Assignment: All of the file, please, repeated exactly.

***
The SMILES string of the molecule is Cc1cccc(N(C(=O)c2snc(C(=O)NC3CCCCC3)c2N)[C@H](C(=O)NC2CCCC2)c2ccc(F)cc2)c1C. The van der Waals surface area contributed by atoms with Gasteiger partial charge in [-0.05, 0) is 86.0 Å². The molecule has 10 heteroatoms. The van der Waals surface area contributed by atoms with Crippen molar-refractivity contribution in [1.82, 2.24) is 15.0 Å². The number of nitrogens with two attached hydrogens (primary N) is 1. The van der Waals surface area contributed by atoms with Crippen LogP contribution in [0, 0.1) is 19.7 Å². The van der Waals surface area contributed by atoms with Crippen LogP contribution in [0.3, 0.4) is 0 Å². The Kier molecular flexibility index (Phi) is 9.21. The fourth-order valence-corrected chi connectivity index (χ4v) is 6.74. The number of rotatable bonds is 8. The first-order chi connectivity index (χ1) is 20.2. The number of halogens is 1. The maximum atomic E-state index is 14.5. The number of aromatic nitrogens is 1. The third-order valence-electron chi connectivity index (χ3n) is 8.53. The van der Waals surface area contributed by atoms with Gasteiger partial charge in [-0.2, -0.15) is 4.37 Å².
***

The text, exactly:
The SMILES string of the molecule is Cc1cccc(N(C(=O)c2snc(C(=O)NC3CCCCC3)c2N)[C@H](C(=O)NC2CCCC2)c2ccc(F)cc2)c1C. The van der Waals surface area contributed by atoms with Gasteiger partial charge in [-0.05, 0) is 86.0 Å². The molecule has 10 heteroatoms. The van der Waals surface area contributed by atoms with Crippen molar-refractivity contribution in [1.82, 2.24) is 15.0 Å². The number of nitrogens with two attached hydrogens (primary N) is 1. The van der Waals surface area contributed by atoms with Crippen LogP contribution in [0, 0.1) is 19.7 Å². The van der Waals surface area contributed by atoms with Crippen LogP contribution in [0.3, 0.4) is 0 Å². The Kier molecular flexibility index (Phi) is 9.21. The fourth-order valence-corrected chi connectivity index (χ4v) is 6.74. The number of rotatable bonds is 8. The first-order chi connectivity index (χ1) is 20.2. The number of halogens is 1. The maximum atomic E-state index is 14.5. The number of aromatic nitrogens is 1. The third-order valence-electron chi connectivity index (χ3n) is 8.53. The van der Waals surface area contributed by atoms with Gasteiger partial charge in [-0.2, -0.15) is 4.37 Å².